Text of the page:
Country living is a hit with softball legend, Olympian and mom Jennie Finch.
By Sharon Selz
You’d think competing in two Olympics would be challenge enough for anyone. But not for Jennie Finch. Born in the suburbs of Los Angeles, the star softball pitcher moved to rural Louisiana to raise her growing family. And she’s discovered country life fits her like a well-conditioned glove.
“In summer, we’re outside practically from the time we wake up until dark,” she reports from Sulphur, the hometown of her husband, former Major League Baseball pitcher Casey Daigle. Their property offers their kids—Ace, 7, Diesel, 2, and 5-month-old sister Paisley—100 spacious acres to explore, plus easy access to their grandparents, right across the road.
Both now retired from competitive sports, Jennie and Casey are happy with their new positions in the bleachers, cheering on their oldest son. “When Ace has practice or a game, we roll up in the truck with our whole family in tow,” she says. “I remember when I was his age how important it was for me to look up and see my mom and dad’s faces.”
The lanky baby sister of two athletic brothers, Jennie seemed destined for the diamond. “I wanted to do everything the boys did,” she says. Her parents signed her up for T-ball at age 5, but it was during a winter visit to her grandparents’ Iowa farm that she heaved a snowball out of sight. “I started pitching when I was 8,” she says, “and from then on, there was no turning back.”
From Gold to Gumbo
Her passion for the sport, and her 70 mph fastball, carried Jennie to the U.S. national team and on to the Olympics, where she earned a gold medal in 2004 and a silver four years later. “It was absolutely incredible to be able to represent my country,” she recalls. “My whole career has been more than I ever imagined.”
A marriage proposal from Casey (delivered on the softball field at the University of Arizona, her alma mater) and Ace’s birth convinced Jennie three years ago that it was time to set aside her glove. “I’d been feeling a strong tug at my heart to be with my family,” she says. “I knew I was ready.”
Life on a quiet bayou is a whole other ball game from the hectic, competitive world she knew. “My hobbies and interests are changing,” Jennie says. She regularly joins her boys as they tend to their goats, calves, horses and chickens—and recently learned to drive an excavator. “I helped Casey clear land for the bass pond he built,” she says. “Our family loves to fish. And we’re living in seafood heaven!
“Since Casey was raised on wonderful Southern food, I’m learning to cook Louisiana style,” Jennie says. “We’re hoping to plant a vegetable garden this year. I’d really like to get into canning.”
A League of Her Own
Still, Jennie hasn’t hung up her cleats for good. With help from her family, she runs softball camps for young girls around the country.
“My mother-in-law coordinates all the details, and I get to have fun working with girls who love the game, giving hitting and pitching clinics,” Jennie says. “We cover subjects that are important on and off the field—from self-esteem and keeping up their grades to having a good work ethic.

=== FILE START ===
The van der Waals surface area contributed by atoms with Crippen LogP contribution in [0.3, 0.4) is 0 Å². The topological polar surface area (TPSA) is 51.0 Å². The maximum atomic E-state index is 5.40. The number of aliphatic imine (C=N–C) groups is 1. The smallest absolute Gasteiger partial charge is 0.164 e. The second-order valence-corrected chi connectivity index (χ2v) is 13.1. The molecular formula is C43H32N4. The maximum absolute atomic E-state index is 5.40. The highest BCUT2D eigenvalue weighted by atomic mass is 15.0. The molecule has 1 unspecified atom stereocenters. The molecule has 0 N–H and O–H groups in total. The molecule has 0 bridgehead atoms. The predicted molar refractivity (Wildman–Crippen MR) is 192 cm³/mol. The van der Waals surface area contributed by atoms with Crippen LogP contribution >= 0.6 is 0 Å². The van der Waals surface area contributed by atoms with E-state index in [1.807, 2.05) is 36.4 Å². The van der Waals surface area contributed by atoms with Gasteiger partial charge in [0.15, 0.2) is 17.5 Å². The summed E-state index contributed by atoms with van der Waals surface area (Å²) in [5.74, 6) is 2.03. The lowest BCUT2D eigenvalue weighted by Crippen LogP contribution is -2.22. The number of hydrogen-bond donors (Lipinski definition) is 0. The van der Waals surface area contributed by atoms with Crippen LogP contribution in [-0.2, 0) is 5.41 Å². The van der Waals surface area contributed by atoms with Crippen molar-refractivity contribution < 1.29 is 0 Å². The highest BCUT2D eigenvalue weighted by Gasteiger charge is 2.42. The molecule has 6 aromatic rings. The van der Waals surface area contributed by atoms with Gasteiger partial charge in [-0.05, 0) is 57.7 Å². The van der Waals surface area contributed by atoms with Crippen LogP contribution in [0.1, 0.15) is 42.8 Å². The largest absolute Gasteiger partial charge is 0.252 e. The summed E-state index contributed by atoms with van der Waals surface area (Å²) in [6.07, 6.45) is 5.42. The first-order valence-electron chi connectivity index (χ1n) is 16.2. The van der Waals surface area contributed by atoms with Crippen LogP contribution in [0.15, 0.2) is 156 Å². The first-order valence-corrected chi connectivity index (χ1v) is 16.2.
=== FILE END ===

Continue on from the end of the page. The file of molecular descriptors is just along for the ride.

“Softball taught me about teamwork, leadership, discipline and balance, lessons that translate into everyday life. I share what I’ve learned with the girls. We also talk about getting through the trials and hard times, and not giving up.”
Her book, Throw Like a Girl, turns the classic schoolyard put-down into something young women can aspire to. “When I was 12, a coach told me I’d never be a champion pitcher,” Jennie recalls. She kept the comment in the back of her mind, determined to prove him wrong.
Jennie regularly sends words of encouragement to her over 100,000 Twitter followers, most of them young girls. “As a mother, I appreciate how important it is to be a good role model,” she says. “Every one of these girls is important to me and the future of the sport.”
An active ambassador for women’s athletics, Jennie found it “heartbreaking” when softball was dropped from the Olympics after the 2008 games, and is actively campaigning to get it back. A vote in September will determine whether to include softball in 2020.
Having a Ball
Meanwhile, back at the ranch, Jennie has plenty of bases to cover. Besides running her online store (selling everything from jerseys to gloves to her signature glitter headbands at jenniefinch.com), she does motivational speaking and sports commentary and offers pointers to local girls’ softball teams. As for priorities, faith and family come first.
“We’re blessed to live in the country, where we can get on our four-wheelers and be out in nature every day,” Jennie says. “I enjoy just soaking it all in with our little ones and watching them discover their passion.”
And if that turns out to be playing competitive ball like Mom and Dad, or cattle ranching like their granddad? “If their heart is in it, I’m fine with whatever they choose,” Jennie says. “Just as long as they don’t move too far away.”
What Jennie loves about the country:
- Privacy. “I’m a social person, but I love being at home, where it’s just us, the land and our animals.”
- Family values. “It’s a blessing to be surrounded by family who love our little ones as much as we do. I get teary-eyed every time I have to be away.”
- Nature. “Our children are getting a special upbringing. The country is a great place to raise kids. They’re learning so much from nature.”
- A slower pace. “It’s nice escaping traffic and all the busyness of the city. Our nearest mall is 20 miles away.”
Photography by Jim Wieland; styling by Pam Stasney